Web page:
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Ann N Y Acad Sci. 2005 Jun;1043:379-89.

Glycation does not alter LDL-induced secretion of tissue plasminogen activator and plasminogen activator inhibitor-1 from human aortic endothelial cells.

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Division of Endocrinology-Diabetes-Medical Genetics, Medical University of South Carolina, Charleston, South Carolina 29425, USA.


Diabetes may induce both quantitative and qualitative changes in lipoproteins, especially low-density lipoprotein (LDL). Effects of LDL glycation on endothelial cell secretion of tissue plasminogen activator (tPA) and plasminogen activator inhibitor-1 (PAI-1) have not been fully elucidated. Human aortic endothelial cell (HAEC) tPA and PAI-1 production were determined after incubation with LDL (50 to 500 microg/mL protein, 24 h) from three sources: (1) nondiabetic LDL (N-LDL) modified in vitro to form six preparations: native, nonmodified (N); glycated (G); minimally oxidized (MO); minimally oxidized and glycated (MOG); heavily oxidized (HO); and heavily oxidized and glycated (HOG); (2) in vivo glycated and relatively nonglycated LDL subfractions from type 1 diabetic patients; (3) LDL from type 1 diabetic patients and matched controls, which was subfractionated using density gradient ultracentrifugation. In experiments using LDL modified in vitro, the rate of tPA release by HAECs incubated with N-LDL (83 +/- 4 ng/mg cell protein/24 h) did not differ significantly from those incubated with G-LDL (73 +/- 7), MO-LDL (74 +/- 13), or MOG-LDL (66 +/- 15) and was not influenced by LDL concentration. The rate of PAI-1 release was similar in HAECs incubated with N-LDL (5.7 +/- 0.6 mug/mg cell protein/24 h), G-LDL (5.7 +/- 0.7), MO-LDL (5.5 +/- 0.8), or MOG-LDL (5.7 +/- 0.9) and was not influenced by LDL concentration. In contrast, tPA release was significantly decreased in cells incubated with LDL (10 microg/mL) modified extensively by oxidation, and averaged 45.2 +/- 5.0 and 43.7 +/- 9.9 ng/mg/24 h for HO-LDL and HOG-LDL, respectively, and was further decreased with increasing concentrations of the heavily oxidized LDL preparations. PAI-1 release was not significantly decreased relative to N-LDL in cells incubated with low concentrations (5 to 50 microg/mL) of HO-LDL and HOG-LDL, but was decreased to 3.2 +/- 0.5 and 3.1 +/- 0.7 microg/mg/24 h for HO-LDL and HOG-LDL at 200 microg/mL, respectively. Results using in vivo glycated versus nonglycated LDL showed that tPA and PAI-1 release did not differ between subfractions. Release of tPA averaged 5.11 +/- 0.6 and 5.12 +/- 0.7 ng/mg/24 h, whereas release of PAI-1 averaged 666 +/- 27 ng/mg/24 h and 705 +/- 30 ng/mg/24 h for nonglycated and glycated LDL subfractions, respectively. Using LDL of different density subclasses, tPA and PAI-1 release in response to LDL from diabetic patients compared with control subjects did not differ when HAECs were incubated with LDLs of increasing density isolated from each subject pair. We conclude that oxidation of LDL, but not glycation, may contribute to the altered fibrinolysis observed in diabetes.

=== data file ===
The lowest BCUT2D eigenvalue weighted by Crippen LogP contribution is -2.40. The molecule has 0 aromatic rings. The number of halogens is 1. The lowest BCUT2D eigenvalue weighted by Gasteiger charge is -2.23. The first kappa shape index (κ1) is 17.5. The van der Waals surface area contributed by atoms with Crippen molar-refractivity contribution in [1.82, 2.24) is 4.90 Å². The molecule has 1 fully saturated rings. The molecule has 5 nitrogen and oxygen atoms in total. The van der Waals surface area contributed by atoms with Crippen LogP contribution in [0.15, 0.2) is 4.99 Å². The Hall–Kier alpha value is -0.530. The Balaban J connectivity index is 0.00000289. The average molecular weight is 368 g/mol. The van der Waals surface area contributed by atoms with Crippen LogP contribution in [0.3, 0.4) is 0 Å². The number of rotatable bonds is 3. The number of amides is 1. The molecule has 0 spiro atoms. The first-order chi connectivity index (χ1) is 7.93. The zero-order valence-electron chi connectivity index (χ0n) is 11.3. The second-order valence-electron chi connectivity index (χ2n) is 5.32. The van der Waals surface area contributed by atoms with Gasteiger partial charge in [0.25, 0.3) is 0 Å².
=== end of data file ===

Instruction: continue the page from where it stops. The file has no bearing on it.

[Indexed for MEDLINE]

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